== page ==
Continuing with the aesthetic improvements, it was time to fit the spatted undercarriage. I’m not so sure that spats on a trainer are a good idea, but you can always leave them off if youre still bouncing those landings. Mind you, they do enhance the appearance of the model and are pretty robust and well finished. Two individual aluminum undercarriage legs are bolted to the fuselage and the spats aligned with the ground before final tightening.
At the back end its not uncommon to find a tail wheel thats been supplied as an afterthought by the manufacturer. However, as Im sure you know, the word ‘overlooked’ is not to be found in the German vocabulary, so youll find a very tidy and fairly robust tail wheel unit included with the kit.
PUSH ‘N’ PULL
The tail control surfaces are driven by steel pushrods mounted inside aluminium covered plastic tubes. To say they were stiff in operation was a bit of an understatement, the suspected cause being burrs on the ends of the metal outer tubes. Filing these back helped a little but the movement was still far from silky smooth, so I lubricated the rods with silicon spray which, as luck would have it, vastly improved matters.
The elevator is split either side of the huge rudder and so requires two pushrods. Mounting the rudder horn first, followed by the two elevator dittos, I noticed a clash of horns when the snakes were run to their ‘natural’ positions. As a result I ended up cutting down the one for the rudder so that it cleared, this in preference to bending the outer ends of the snakes. Its still rather congested back there though.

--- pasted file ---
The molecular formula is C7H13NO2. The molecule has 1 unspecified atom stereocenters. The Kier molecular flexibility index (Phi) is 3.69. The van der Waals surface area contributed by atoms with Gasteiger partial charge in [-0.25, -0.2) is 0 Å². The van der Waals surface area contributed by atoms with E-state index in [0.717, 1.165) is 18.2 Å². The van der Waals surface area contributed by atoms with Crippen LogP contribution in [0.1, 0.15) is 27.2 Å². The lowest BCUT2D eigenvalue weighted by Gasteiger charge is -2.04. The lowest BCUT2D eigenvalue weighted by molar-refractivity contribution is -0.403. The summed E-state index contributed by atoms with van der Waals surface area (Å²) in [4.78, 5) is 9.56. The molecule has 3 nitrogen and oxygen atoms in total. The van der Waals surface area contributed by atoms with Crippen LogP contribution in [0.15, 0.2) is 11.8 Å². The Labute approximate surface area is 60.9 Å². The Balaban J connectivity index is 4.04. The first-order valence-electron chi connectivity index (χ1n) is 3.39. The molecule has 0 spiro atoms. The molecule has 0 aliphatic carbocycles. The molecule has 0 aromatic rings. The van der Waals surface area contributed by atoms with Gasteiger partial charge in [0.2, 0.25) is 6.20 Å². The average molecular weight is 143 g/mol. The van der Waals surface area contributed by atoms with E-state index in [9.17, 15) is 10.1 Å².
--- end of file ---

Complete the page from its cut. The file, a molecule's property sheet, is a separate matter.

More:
Mounting the three servos inside the fuselage should have been routine but the gaps in the tray were too small and needed enlarging. Having got them installed youll note that the rudder pushrod is connected via a right angle bend and swing keeper whilst the elevator pushrods are unified via a three-hole bar, the respective rods being secured with grub screws. Incidentally, the grub screws are not very deeply threaded and, as a result, two of these stripped before tightening securely. Oh dear. After drilling deeper pushrod holes, opening out the threads and inserting a helicoil insert (a bit like a spring that fills the hole) I eventually got the parts together.
All this messing about was making me feel like a novice myself so in an effort to restore esteem I managed to fit the throttle linkage without problems and re-tightened all the engine mount bolts. In fitting the prop and spinner to the motor I promptly split the whole prop driver assembly!
I know what you’re thinking, but it really did break with very little encouragement from me and my tiny 3″ electrical spanner! On close examination I found the cast aluminium prop driver appeared to be dull and speckled suggesting an occluded casting. Dave Wilshere at Motors and Rotors had a good chuckle and sent me a new one soon enough.
The fuel tank is 12oz in capacity giving plenty of flying time. This tank was mounted directly behind the front bulkhead and positioned with a piece of piano wire pushrod threaded through the lug at the rear of the tank.
The receiver battery is mounted beneath the tank and wrapped in foam with the receiver itself located under the windows. I added a switch to the side of the fuselage instead of the method stated in the instructions which suggests mounting the switch on the servo tray internally and operating it with a piece of piano wire through the fuselage side. The aerial lead was passed out of the fuselage just behind the wing and rubber banded to the fin. Finally, she was finished off with the excellent decals supplied in the kit and one of those lovely Super Tigre stickers that come with the engines.
That takes care of the the build take a look at Part Two for my flight report.